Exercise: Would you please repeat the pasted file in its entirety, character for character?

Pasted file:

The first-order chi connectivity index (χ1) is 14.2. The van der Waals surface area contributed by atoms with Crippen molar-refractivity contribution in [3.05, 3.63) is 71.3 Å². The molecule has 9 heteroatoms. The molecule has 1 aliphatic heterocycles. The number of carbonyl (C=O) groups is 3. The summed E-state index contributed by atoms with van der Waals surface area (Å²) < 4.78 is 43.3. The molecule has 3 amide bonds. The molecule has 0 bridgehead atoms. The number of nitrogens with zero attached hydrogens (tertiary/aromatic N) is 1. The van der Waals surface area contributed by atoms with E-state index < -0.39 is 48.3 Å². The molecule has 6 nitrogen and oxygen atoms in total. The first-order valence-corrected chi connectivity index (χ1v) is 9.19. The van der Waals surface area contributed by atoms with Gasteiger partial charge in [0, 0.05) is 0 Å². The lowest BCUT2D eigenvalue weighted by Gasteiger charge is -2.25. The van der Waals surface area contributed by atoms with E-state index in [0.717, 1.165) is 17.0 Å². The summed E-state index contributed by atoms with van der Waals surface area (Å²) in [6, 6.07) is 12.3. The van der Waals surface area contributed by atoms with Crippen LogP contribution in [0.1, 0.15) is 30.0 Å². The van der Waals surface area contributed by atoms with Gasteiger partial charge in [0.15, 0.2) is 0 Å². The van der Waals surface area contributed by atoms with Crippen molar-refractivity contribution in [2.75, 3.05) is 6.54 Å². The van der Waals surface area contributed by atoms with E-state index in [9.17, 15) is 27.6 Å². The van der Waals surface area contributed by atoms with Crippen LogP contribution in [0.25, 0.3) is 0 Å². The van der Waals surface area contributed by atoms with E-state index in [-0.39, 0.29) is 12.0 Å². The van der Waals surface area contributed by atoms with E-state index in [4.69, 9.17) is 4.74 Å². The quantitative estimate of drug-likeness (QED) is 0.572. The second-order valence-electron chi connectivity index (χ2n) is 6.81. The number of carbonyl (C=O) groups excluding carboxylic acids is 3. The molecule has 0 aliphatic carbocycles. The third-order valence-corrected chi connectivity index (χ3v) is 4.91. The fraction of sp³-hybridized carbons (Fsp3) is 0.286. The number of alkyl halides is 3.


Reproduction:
The first-order chi connectivity index (χ1) is 14.2. The van der Waals surface area contributed by atoms with Crippen molar-refractivity contribution in [3.05, 3.63) is 71.3 Å². The molecule has 9 heteroatoms. The molecule has 1 aliphatic heterocycles. The number of carbonyl (C=O) groups is 3. The summed E-state index contributed by atoms with van der Waals surface area (Å²) < 4.78 is 43.3. The molecule has 3 amide bonds. The molecule has 0 bridgehead atoms. The number of nitrogens with zero attached hydrogens (tertiary/aromatic N) is 1. The van der Waals surface area contributed by atoms with E-state index < -0.39 is 48.3 Å². The molecule has 6 nitrogen and oxygen atoms in total. The first-order valence-corrected chi connectivity index (χ1v) is 9.19. The van der Waals surface area contributed by atoms with Gasteiger partial charge in [0, 0.05) is 0 Å². The lowest BCUT2D eigenvalue weighted by Gasteiger charge is -2.25. The van der Waals surface area contributed by atoms with E-state index in [0.717, 1.165) is 17.0 Å². The summed E-state index contributed by atoms with van der Waals surface area (Å²) in [6, 6.07) is 12.3. The van der Waals surface area contributed by atoms with Crippen LogP contribution in [0.1, 0.15) is 30.0 Å². The van der Waals surface area contributed by atoms with Gasteiger partial charge in [0.15, 0.2) is 0 Å². The van der Waals surface area contributed by atoms with Crippen molar-refractivity contribution in [2.75, 3.05) is 6.54 Å². The van der Waals surface area contributed by atoms with E-state index in [9.17, 15) is 27.6 Å². The van der Waals surface area contributed by atoms with Crippen LogP contribution in [0.25, 0.3) is 0 Å². The van der Waals surface area contributed by atoms with E-state index in [-0.39, 0.29) is 12.0 Å². The van der Waals surface area contributed by atoms with E-state index in [4.69, 9.17) is 4.74 Å². The quantitative estimate of drug-likeness (QED) is 0.572. The second-order valence-electron chi connectivity index (χ2n) is 6.81. The number of carbonyl (C=O) groups excluding carboxylic acids is 3. The molecule has 0 aliphatic carbocycles. The third-order valence-corrected chi connectivity index (χ3v) is 4.91. The fraction of sp³-hybridized carbons (Fsp3) is 0.286. The number of alkyl halides is 3.